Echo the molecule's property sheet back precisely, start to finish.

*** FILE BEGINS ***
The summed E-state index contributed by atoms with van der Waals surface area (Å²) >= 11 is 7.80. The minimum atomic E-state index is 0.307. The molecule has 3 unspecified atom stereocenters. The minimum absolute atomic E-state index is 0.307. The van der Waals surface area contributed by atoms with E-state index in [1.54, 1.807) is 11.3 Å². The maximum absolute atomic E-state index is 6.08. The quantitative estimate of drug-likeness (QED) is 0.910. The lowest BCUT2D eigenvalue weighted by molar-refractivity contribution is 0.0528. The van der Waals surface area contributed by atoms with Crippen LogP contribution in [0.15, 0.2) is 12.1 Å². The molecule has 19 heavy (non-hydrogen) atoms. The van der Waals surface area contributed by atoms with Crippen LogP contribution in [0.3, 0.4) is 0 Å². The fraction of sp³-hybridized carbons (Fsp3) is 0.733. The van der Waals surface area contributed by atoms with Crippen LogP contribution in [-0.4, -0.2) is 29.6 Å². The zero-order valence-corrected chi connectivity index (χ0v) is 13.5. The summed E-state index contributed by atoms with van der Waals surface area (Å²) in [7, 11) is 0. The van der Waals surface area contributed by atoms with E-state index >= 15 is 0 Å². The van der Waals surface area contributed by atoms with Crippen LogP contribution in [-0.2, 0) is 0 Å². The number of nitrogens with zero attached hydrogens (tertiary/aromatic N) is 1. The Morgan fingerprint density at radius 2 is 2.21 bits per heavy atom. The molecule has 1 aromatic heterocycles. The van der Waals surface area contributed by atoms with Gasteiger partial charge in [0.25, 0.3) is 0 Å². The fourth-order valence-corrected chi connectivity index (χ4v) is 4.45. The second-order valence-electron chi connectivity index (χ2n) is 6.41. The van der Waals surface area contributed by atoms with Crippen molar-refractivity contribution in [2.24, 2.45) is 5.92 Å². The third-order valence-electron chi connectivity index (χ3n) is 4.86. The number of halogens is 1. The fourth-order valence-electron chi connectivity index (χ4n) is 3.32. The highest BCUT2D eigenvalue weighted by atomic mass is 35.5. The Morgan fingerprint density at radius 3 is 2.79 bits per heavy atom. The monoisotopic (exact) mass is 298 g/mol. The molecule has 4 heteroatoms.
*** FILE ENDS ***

The summed E-state index contributed by atoms with van der Waals surface area (Å²) >= 11 is 7.80. The minimum atomic E-state index is 0.307. The molecule has 3 unspecified atom stereocenters. The minimum absolute atomic E-state index is 0.307. The van der Waals surface area contributed by atoms with E-state index in [1.54, 1.807) is 11.3 Å². The maximum absolute atomic E-state index is 6.08. The quantitative estimate of drug-likeness (QED) is 0.910. The lowest BCUT2D eigenvalue weighted by molar-refractivity contribution is 0.0528. The van der Waals surface area contributed by atoms with Crippen LogP contribution in [0.15, 0.2) is 12.1 Å². The molecule has 19 heavy (non-hydrogen) atoms. The van der Waals surface area contributed by atoms with Crippen LogP contribution in [0.3, 0.4) is 0 Å². The fraction of sp³-hybridized carbons (Fsp3) is 0.733. The van der Waals surface area contributed by atoms with Crippen LogP contribution in [-0.4, -0.2) is 29.6 Å². The zero-order valence-corrected chi connectivity index (χ0v) is 13.5. The summed E-state index contributed by atoms with van der Waals surface area (Å²) in [7, 11) is 0. The van der Waals surface area contributed by atoms with E-state index >= 15 is 0 Å². The van der Waals surface area contributed by atoms with Crippen LogP contribution in [-0.2, 0) is 0 Å². The number of nitrogens with zero attached hydrogens (tertiary/aromatic N) is 1. The Morgan fingerprint density at radius 2 is 2.21 bits per heavy atom. The molecule has 1 aromatic heterocycles. The van der Waals surface area contributed by atoms with Gasteiger partial charge in [0.25, 0.3) is 0 Å². The fourth-order valence-corrected chi connectivity index (χ4v) is 4.45. The second-order valence-electron chi connectivity index (χ2n) is 6.41. The van der Waals surface area contributed by atoms with Crippen molar-refractivity contribution in [2.24, 2.45) is 5.92 Å². The third-order valence-electron chi connectivity index (χ3n) is 4.86. The number of halogens is 1. The fourth-order valence-electron chi connectivity index (χ4n) is 3.32. The highest BCUT2D eigenvalue weighted by atomic mass is 35.5. The Morgan fingerprint density at radius 3 is 2.79 bits per heavy atom. The monoisotopic (exact) mass is 298 g/mol. The molecule has 4 heteroatoms.